Monday, April 21, 2014
Staff Photo by Gordon Chibroski, Tue, Jan 30, 2001: Matt Hancock shows a map containing the parcels of land owned by Hancock Lumber (in blue) and points to the area where the 5,000 acres are that had its development rights sold to a conservation group by his family. Action is in the Hancock Lumber Land Office.
One of the businessmen who have been exploring a casino proposal for Oxford County has pulled out, though a spokesman for the remaining partners said they're still looking at options and plan to make a final decision this week.
Matt Hancock, a former principal in Hancock Lumber and Hancock Land, bought the Mount Abram ski area last year, and said the business requires his entire focus.
He said that a campaign to legalize a casino in Oxford County would likely be contentious and take too much of his attention.
''While I fully support a resort casino's intended benefits of job creation and economic growth for Oxford County I have decided not to remain involved in the direction and/or promotion of it,'' Hancock said in a written statement. ''The attention to monitor and impact a consistent direction in a 14-month, testy campaign was more than I had to give.''
Hancock said in a phone interview that he oversees the operations at Mount Abram. His investment partner in the ski area, Rob Lally, a real estate developer, remains involved in Black Bear Entertainment, the group that's exploring the casino concept.
The group is led by Stephen Barber of Cape Elizabeth, the retired president of Barber Foods in Portland. Others in the exploratory group include Suzanne and Rupert Grover, founders of Grover Gun Drilling Inc. of Norway. Suzanne Grover is also president of the Oxford Fair, according to the fair's Web site.
On Monday, Peter Martin, a spokesman for the group, said it plans to announce its decision Thursday on how, or if, it will proceed with a casino proposal.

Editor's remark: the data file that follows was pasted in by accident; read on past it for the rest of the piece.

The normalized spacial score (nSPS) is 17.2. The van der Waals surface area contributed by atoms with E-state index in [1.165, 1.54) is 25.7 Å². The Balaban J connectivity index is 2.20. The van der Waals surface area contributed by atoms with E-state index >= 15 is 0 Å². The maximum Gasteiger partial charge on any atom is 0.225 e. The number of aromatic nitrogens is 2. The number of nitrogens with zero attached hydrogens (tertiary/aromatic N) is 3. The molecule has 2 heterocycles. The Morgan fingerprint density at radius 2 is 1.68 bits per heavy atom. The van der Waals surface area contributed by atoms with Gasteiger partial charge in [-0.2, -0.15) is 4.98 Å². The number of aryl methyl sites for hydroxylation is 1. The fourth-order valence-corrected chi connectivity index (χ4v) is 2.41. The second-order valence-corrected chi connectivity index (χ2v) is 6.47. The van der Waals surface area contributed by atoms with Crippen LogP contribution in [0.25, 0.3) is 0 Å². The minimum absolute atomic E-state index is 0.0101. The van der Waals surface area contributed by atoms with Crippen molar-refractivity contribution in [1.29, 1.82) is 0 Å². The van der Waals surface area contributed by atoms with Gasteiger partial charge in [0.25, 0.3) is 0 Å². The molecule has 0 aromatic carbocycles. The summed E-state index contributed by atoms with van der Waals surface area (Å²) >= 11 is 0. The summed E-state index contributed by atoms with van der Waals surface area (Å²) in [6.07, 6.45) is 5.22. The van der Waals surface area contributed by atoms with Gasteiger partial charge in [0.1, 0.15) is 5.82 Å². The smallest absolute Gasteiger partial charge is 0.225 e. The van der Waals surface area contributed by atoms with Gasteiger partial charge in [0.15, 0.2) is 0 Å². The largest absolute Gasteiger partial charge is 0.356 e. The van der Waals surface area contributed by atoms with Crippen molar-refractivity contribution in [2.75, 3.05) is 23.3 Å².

''We're considering all options still,'' said Martin. ''We should be able to, within the next 48 hours or so, come to the final conclusion on what direction we're going to take with the project.''
Hancock has said that if the group decides to move forward with a casino proposal, it will seek to put a bill before the Legislature this winter. If the Legislature were to turn down the proposal, the group would want it to go before voters in November 2010.
Gambling initiatives in Maine have fallen short in recent years, except for a racino in Bangor. Voters turned down legislation in November 2008 that would have legalized a casino in Oxford County. They also have turned down casino proposals for Down East Maine and Sanford.
CasinosNO! would fight any new proposal for an Oxford County casino, its spokesman Dennis Bailey has said.
After its defeat at the polls last year, the idea of an Oxford County casino got another try in the Legislature.
Rep. H. Sawin Millett Jr., R-Waterford, submitted legislation to allow a casino in the county. The Legal and Veterans Affairs Committee did not endorse it, the House rejected it 90-55 and the Senate rejected it 27-0.
If Black Bear Entertainment decides to pursue citizen-initiated legislation, it will have to collect 55,087 voters' signatures by Feb. 1.
Staff Writer Matt Wickenheiser can be contacted at 791-6316 or at: